Monday, January 3, 2011

Multiple backends for GTK+

I have to blog about this before the other Kristian finds out and beats me to it. Kris wrote about the new GDK backend work that Alex Larsson started and Benjamin Otte and Matthias Clasen finished. The backend work lets us compile several GDK backends into GTK+ at the same time. Over the holidays I was able to dust off my Wayland backend work for GTK+ and bring it up to date with all the cleanup that's been going on and make it work with the multi-backend stuff. With a little patch to the build system, it is now possible to actually build multiple backends, and adding a Wayland backend on top of that lets us try out the new multi-backend functionality:

The screen shot shows the testgtk application running under X (that's the window with decorations) and under Wayland (using the X based compositor, sort of like Xnest but Wayland nested under X instead). The two testgtk windows come from the same application linking to the same GTK+ library. The only difference is that the Wayland instance was started with the GDK_BACKEND environment variable set to "wayland".

I moved my wayland backend branch to the upstream gtk+ git repository, but it's still very much a work in progress. In fact, I'm using testgtk in the screenshot above, because gtk-demo currently doesn't work in the Wayland backend. But like Kris mentions in his post, the cleanups that has landed in gtk+ recently makes it a lot easier to work with and port to other window systems. And Wayland itself is a lot easier to run these days, all the custom branches of mesa, libdrm etc and kernel patches that were necessary a year ago are now upstream. Fedora rawhide has all the packages required to build and run Wayland and Bryce Harrington maintains a Wayland PPA for Ubuntu (only maverick for now). Or you can build it yourself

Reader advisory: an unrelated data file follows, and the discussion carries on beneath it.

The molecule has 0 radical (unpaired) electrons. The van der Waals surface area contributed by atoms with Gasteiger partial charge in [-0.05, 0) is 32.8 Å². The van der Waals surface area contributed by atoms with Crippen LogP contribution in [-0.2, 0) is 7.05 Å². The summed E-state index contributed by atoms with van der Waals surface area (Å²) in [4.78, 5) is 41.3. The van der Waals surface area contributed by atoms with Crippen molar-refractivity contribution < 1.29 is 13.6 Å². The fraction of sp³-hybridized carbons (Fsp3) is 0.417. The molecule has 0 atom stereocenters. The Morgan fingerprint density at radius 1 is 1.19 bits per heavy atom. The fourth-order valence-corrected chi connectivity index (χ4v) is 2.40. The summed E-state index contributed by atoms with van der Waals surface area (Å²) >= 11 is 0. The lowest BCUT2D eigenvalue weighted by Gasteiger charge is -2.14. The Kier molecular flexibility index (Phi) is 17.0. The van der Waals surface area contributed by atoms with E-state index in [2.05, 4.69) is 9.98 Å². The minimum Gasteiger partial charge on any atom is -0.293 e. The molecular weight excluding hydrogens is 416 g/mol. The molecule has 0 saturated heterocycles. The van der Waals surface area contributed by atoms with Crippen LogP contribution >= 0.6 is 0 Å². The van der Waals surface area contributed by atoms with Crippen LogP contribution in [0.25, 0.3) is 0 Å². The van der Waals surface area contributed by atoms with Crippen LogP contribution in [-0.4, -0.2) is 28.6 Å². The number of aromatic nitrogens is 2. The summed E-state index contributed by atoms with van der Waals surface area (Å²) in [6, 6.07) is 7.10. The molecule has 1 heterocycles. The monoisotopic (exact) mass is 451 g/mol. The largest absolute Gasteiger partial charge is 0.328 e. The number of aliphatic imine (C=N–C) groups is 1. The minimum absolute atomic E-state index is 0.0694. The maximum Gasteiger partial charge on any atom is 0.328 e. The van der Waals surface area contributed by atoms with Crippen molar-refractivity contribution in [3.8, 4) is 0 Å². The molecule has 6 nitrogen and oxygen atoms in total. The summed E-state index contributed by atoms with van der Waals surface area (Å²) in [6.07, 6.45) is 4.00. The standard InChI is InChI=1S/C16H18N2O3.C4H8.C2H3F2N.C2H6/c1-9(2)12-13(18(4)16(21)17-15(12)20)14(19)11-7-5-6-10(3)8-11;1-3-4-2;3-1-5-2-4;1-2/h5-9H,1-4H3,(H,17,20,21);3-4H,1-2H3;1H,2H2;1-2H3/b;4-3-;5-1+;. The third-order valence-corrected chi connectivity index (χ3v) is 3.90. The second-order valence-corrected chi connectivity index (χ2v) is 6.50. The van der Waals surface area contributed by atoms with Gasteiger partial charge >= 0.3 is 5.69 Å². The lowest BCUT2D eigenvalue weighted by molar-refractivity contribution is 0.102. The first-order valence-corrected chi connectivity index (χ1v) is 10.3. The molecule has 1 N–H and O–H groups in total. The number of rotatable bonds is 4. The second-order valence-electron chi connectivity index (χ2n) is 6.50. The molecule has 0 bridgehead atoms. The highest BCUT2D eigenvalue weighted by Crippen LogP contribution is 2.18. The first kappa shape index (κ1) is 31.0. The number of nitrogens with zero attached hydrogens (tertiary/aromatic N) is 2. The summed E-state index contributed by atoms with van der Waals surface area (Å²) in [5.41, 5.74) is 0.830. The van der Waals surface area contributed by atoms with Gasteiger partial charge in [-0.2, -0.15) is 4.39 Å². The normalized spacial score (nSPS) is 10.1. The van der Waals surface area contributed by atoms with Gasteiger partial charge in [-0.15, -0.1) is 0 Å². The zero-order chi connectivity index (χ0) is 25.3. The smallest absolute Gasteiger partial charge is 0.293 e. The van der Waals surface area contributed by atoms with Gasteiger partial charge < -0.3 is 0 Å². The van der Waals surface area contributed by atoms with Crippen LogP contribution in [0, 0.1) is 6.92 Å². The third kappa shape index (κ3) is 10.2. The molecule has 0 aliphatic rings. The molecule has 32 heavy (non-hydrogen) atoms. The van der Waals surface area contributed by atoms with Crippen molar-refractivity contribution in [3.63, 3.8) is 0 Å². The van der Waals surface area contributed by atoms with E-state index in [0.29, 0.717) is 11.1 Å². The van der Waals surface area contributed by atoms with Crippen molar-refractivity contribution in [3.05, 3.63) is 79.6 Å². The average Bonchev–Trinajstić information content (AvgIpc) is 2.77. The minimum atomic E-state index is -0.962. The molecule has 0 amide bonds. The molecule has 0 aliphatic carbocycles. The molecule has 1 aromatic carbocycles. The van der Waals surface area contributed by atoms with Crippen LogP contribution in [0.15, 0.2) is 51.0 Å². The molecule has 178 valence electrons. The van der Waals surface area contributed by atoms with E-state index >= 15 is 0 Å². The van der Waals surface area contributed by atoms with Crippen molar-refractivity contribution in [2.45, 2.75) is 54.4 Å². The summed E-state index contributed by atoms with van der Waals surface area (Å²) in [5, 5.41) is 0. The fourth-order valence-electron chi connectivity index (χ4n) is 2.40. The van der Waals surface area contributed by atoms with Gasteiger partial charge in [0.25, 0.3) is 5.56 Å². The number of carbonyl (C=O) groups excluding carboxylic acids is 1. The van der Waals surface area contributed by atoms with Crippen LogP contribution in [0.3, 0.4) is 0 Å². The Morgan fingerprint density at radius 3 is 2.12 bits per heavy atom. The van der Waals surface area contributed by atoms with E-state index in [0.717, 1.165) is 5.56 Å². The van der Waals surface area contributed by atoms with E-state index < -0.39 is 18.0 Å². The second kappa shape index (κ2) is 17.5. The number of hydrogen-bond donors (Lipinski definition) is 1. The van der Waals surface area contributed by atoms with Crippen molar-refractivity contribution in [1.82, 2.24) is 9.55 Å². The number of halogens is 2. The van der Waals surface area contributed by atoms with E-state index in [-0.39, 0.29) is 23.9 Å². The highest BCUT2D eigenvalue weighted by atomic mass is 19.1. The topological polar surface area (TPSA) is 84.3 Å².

And by the way, Wayland moved to hosting recently: We now have web pages, a real mailing list, #wayland on and an official looking git repo.

Friday, September 4, 2009


Emil got a pair of pirate pants from the GNOME Foundation! This was a "thank you" present for the GNOME git transition work, but the pleasure was all mine. I'm happy to see that the transition has been mostly a non-issue and that GNOME development continues with the same (or maybe even better) pace after this little infrastructure hiccup.

Also in the gift bag was a hand imprint kit, but I had to make a left foot imprint, of course! Unfortunately the kit was a little hard to use, or maybe my craft skillz just aren't up to standard for this stuff.

There's definitely a foot there though. The white imprint material was very fascinating - light weight and plasticy and it smelled very delicious - I had to resist the urge to bite into it.

Thursday, July 16, 2009

Fuck the Foundries

I'm guessing a lot of people have seen this already, but I just love this rant and can read it over and over again: Fuck the Foundries. Indeed.

Wednesday, July 8, 2009

The Eagle EGL loader

I happen to have a small side project over here that's a non-conformant, itty-bitty EGL loader for the DRI drivers. Eagle started as a test case for the dri driver interface changes I was doing for DRI2. Before the interface changes, the driver interface was GLX specific and I wanted to remove all X/GLX dependencies from the driver and make it easy to load the dri driver in an EGL framework. So eagle started as a simple loader for the driver to verify the interface changes. At some point I realized that it was pretty close to working and finished up the remaining pieces. It's still lacking a proper EGLConfig picker, but it's fairly capable and sufficient for Wayland.

Now, there's also a mesa EGL loader. The mesa code is very generic and supports EGL on GLX, EGL on gallium, EGL on swrast, whereas Eagle is strictly written to just support the new DRI driver interface. That means Eagle is very minimal, while mesa egl has some overhead (more indirection, more .so's to dlopen). The mesa EGL code doesn't have support for the new (DRI2) dri driver interface, so it only works for gallium capable drivers, specifically, it won't work for the Intel DRI driver.